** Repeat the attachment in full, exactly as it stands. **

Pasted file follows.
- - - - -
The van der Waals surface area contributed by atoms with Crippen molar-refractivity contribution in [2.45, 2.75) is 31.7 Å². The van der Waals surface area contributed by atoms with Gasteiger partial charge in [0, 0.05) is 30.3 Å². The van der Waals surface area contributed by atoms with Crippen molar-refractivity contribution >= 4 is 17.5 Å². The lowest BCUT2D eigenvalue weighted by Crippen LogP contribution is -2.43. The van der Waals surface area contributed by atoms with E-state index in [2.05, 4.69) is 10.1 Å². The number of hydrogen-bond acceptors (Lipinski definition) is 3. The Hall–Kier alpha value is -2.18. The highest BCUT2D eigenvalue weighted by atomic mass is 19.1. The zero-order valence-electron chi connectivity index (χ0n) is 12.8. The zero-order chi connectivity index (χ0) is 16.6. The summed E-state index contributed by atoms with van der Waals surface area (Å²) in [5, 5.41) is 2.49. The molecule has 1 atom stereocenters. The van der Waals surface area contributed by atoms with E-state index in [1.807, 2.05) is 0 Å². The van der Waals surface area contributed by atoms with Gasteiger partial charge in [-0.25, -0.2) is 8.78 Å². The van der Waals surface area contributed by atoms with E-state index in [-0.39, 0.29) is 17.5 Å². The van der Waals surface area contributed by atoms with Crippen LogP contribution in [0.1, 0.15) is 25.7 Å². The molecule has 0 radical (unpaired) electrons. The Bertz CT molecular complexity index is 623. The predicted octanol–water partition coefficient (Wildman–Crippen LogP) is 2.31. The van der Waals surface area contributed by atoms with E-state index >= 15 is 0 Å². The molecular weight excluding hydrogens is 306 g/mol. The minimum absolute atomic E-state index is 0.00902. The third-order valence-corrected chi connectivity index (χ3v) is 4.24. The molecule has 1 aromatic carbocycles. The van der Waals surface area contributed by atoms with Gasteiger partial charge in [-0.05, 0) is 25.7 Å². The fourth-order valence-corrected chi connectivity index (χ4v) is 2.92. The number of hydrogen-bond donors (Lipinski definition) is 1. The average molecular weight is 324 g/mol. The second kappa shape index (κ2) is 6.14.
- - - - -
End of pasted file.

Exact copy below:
The van der Waals surface area contributed by atoms with Crippen molar-refractivity contribution in [2.45, 2.75) is 31.7 Å². The van der Waals surface area contributed by atoms with Gasteiger partial charge in [0, 0.05) is 30.3 Å². The van der Waals surface area contributed by atoms with Crippen molar-refractivity contribution >= 4 is 17.5 Å². The lowest BCUT2D eigenvalue weighted by Crippen LogP contribution is -2.43. The van der Waals surface area contributed by atoms with E-state index in [2.05, 4.69) is 10.1 Å². The number of hydrogen-bond acceptors (Lipinski definition) is 3. The Hall–Kier alpha value is -2.18. The highest BCUT2D eigenvalue weighted by atomic mass is 19.1. The zero-order valence-electron chi connectivity index (χ0n) is 12.8. The zero-order chi connectivity index (χ0) is 16.6. The summed E-state index contributed by atoms with van der Waals surface area (Å²) in [5, 5.41) is 2.49. The molecule has 1 atom stereocenters. The van der Waals surface area contributed by atoms with E-state index in [1.807, 2.05) is 0 Å². The van der Waals surface area contributed by atoms with Gasteiger partial charge in [-0.25, -0.2) is 8.78 Å². The van der Waals surface area contributed by atoms with E-state index in [-0.39, 0.29) is 17.5 Å². The van der Waals surface area contributed by atoms with Crippen LogP contribution in [0.1, 0.15) is 25.7 Å². The molecule has 0 radical (unpaired) electrons. The Bertz CT molecular complexity index is 623. The predicted octanol–water partition coefficient (Wildman–Crippen LogP) is 2.31. The van der Waals surface area contributed by atoms with E-state index >= 15 is 0 Å². The molecular weight excluding hydrogens is 306 g/mol. The minimum absolute atomic E-state index is 0.00902. The third-order valence-corrected chi connectivity index (χ3v) is 4.24. The molecule has 1 aromatic carbocycles. The van der Waals surface area contributed by atoms with Gasteiger partial charge in [-0.05, 0) is 25.7 Å². The fourth-order valence-corrected chi connectivity index (χ4v) is 2.92. The number of hydrogen-bond donors (Lipinski definition) is 1. The average molecular weight is 324 g/mol. The second kappa shape index (κ2) is 6.14.